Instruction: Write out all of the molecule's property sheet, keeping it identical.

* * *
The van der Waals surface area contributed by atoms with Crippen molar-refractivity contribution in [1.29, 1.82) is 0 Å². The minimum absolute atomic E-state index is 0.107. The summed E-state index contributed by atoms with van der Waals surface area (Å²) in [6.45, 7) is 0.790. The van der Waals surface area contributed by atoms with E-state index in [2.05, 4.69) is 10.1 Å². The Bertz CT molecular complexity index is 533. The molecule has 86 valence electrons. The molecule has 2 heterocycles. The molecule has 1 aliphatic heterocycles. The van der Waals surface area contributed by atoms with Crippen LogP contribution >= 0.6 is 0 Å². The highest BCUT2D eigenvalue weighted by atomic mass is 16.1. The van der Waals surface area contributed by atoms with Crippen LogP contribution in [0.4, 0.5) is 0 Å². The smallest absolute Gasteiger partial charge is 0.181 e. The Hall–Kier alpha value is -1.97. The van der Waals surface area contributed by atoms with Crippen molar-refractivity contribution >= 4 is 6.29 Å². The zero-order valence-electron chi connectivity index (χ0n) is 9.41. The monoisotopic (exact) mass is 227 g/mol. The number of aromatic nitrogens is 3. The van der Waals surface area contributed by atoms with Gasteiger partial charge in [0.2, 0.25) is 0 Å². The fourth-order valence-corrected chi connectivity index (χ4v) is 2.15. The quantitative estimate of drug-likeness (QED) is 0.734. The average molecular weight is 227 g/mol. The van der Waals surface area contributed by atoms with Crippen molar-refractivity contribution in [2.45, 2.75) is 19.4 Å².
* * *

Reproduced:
The van der Waals surface area contributed by atoms with Crippen molar-refractivity contribution in [1.29, 1.82) is 0 Å². The minimum absolute atomic E-state index is 0.107. The summed E-state index contributed by atoms with van der Waals surface area (Å²) in [6.45, 7) is 0.790. The van der Waals surface area contributed by atoms with E-state index in [2.05, 4.69) is 10.1 Å². The Bertz CT molecular complexity index is 533. The molecule has 86 valence electrons. The molecule has 2 heterocycles. The molecule has 1 aliphatic heterocycles. The van der Waals surface area contributed by atoms with Crippen LogP contribution >= 0.6 is 0 Å². The highest BCUT2D eigenvalue weighted by atomic mass is 16.1. The van der Waals surface area contributed by atoms with Crippen LogP contribution in [0.4, 0.5) is 0 Å². The smallest absolute Gasteiger partial charge is 0.181 e. The Hall–Kier alpha value is -1.97. The van der Waals surface area contributed by atoms with Crippen molar-refractivity contribution >= 4 is 6.29 Å². The zero-order valence-electron chi connectivity index (χ0n) is 9.41. The monoisotopic (exact) mass is 227 g/mol. The number of aromatic nitrogens is 3. The van der Waals surface area contributed by atoms with Gasteiger partial charge in [0.2, 0.25) is 0 Å². The fourth-order valence-corrected chi connectivity index (χ4v) is 2.15. The quantitative estimate of drug-likeness (QED) is 0.734. The average molecular weight is 227 g/mol. The van der Waals surface area contributed by atoms with Crippen molar-refractivity contribution in [2.45, 2.75) is 19.4 Å².